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Mutual Fund Investing 101
By Amy Goodmann
What is a mutual fund anyways an average person may well ask?
A mutual fund is simply a co-operative means by which means many people can pool their savings together and have it professionally managed and as well take advantage of institutional volume discount pricing of purchase and sales commissions.
The concepts of pooling allow investors with relative small amounts of money to access investments that may require larger sums to achieve affordability.
Government and corporate bonds, for example require minimums much higher than the $ 500 or so that most mutual funds will accept as minimum deposits. Additionally, pooling those many small sums gives the fund manager enough capital to broadly diversify the investments within the fund and provide full administrative and accounting services to unit holders.
Every mutual fund is different, not just in it financial objectives but also in the types of investments it may hold. Whether a fund holds stocks, bonds or a combination of the two, will ultimately define the degree or risk associated with each fund.
The differences in the types of securities a fund will hold are determined by the fund's objectives. For example, if the objective is to provide unit holders with current income, the fund will hold various types of bonds and incomes financial vehicles. A fund seeking growth may invest in more speculative common stocks. Obviously the latter is much riskier than the former. Generally speaking, the higher the return objective, the higher the risk, and by extension no risk then no reward.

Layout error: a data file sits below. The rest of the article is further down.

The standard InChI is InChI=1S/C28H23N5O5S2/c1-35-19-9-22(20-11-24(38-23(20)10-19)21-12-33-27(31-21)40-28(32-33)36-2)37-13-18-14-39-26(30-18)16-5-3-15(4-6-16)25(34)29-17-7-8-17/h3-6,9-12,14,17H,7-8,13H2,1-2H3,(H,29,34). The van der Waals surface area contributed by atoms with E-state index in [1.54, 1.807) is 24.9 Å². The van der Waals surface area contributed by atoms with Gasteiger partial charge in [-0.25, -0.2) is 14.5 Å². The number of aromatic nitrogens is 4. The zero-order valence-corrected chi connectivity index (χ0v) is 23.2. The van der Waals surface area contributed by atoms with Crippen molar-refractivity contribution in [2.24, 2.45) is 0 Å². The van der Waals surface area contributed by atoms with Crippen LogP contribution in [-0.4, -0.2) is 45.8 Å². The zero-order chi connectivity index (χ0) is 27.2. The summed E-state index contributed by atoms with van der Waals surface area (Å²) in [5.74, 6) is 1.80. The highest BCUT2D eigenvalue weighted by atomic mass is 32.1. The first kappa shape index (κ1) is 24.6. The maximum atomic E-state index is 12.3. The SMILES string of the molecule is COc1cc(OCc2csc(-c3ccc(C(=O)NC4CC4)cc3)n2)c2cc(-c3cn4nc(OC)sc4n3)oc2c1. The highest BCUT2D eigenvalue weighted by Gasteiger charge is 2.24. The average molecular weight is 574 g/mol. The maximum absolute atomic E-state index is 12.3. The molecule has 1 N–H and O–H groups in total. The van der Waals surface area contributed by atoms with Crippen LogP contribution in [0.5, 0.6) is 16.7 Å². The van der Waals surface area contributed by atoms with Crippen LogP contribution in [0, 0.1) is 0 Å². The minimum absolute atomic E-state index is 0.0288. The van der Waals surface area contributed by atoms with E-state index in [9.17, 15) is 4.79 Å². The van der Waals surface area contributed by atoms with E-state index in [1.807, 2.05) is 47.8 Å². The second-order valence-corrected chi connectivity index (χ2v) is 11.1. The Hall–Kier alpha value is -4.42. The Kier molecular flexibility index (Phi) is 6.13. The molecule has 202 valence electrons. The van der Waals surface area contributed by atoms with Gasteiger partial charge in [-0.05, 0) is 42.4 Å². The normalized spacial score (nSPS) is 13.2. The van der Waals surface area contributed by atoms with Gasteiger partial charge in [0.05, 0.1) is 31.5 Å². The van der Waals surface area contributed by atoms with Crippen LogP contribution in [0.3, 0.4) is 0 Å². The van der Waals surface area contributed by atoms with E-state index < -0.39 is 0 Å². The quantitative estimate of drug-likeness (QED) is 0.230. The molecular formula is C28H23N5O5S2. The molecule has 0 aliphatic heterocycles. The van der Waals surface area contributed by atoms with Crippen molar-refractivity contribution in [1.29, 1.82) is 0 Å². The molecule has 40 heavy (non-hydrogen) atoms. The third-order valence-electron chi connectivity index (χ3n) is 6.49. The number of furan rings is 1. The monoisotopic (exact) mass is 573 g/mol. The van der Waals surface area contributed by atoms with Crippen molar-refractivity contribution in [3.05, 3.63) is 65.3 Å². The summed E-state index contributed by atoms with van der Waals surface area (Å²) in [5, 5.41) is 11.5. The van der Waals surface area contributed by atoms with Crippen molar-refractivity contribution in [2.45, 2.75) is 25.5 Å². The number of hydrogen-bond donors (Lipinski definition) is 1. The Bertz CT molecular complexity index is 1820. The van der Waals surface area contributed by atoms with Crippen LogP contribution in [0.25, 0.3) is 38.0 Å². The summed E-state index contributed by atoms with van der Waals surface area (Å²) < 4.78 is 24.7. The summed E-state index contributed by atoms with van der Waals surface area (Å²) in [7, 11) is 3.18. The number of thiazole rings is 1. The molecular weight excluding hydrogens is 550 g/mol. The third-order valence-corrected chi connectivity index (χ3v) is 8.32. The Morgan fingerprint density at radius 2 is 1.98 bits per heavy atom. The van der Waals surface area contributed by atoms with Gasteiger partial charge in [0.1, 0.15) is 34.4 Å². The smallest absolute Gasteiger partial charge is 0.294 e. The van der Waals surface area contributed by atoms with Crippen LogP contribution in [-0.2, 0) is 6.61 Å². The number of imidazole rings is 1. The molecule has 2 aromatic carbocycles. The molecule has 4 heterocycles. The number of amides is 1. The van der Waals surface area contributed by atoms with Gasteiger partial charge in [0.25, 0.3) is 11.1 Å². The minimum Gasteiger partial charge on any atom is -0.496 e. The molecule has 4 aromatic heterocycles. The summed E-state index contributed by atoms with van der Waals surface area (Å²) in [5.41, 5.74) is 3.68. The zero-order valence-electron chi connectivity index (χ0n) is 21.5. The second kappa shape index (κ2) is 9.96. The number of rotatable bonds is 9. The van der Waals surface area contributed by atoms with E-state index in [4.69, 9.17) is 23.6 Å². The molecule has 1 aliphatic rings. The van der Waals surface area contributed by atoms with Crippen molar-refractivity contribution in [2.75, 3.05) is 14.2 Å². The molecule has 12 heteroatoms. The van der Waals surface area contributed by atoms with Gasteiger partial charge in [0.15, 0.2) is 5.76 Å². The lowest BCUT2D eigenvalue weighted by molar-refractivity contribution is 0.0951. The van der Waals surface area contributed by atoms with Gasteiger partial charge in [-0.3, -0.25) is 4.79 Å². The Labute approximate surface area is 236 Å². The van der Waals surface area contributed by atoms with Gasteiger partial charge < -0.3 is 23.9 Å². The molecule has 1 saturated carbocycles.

One of the great benefits of mutual funds is that by holding a variety of stocks and bonds, the investor significantly reduces the risk of losing money over a given period of time. An investor who uses all or her or his money to buy a single stock stands a much greater risk of losing money than one who invests in a mutual fund that holds between 20 to 50 different stocks... This is similar to what your grandfather advised you
not to hold all of your eggs in one basket ". The chances of the 50 stocks losing all of their value are much less than a single company going out of business.
Furthermore, mutual funds offer the expertise of a highly trained, sophisticated money manager and of team of researchers with much greater access to information than the gingival investor to select, monitor and sell stocks and other investment vehicles at the most profitable time. Virtually all mutual funds have some degree risk, but it should be noted that even cash investments run the risk of being devalued by inflation and foreign currency exchange fluctuations.
Liquidity that is the ability to buy or sell investments and convert your funds to cash is another advantage that mutual funds have over many investments. Most funds have their shares or units valued on a daily basis. This means that investors can have the convenience of buying or selling shares or units in a fund on any business day without having to wait or seek a specific buyer to take the units off their hands. And a decision for the mutual fund unit holder to sell or redeem units, will not affect the unit value either.
The basic theory of successful investing is of course to buy low and sell high. Mutual funds take it one step further for investors who do not know, and as well do not particularly want to know what to buy and sell by employing professional management as well as volume institutional transaction sales charges to make those decisions on investors' behalf. Better for the investor to sleep at night soundly.
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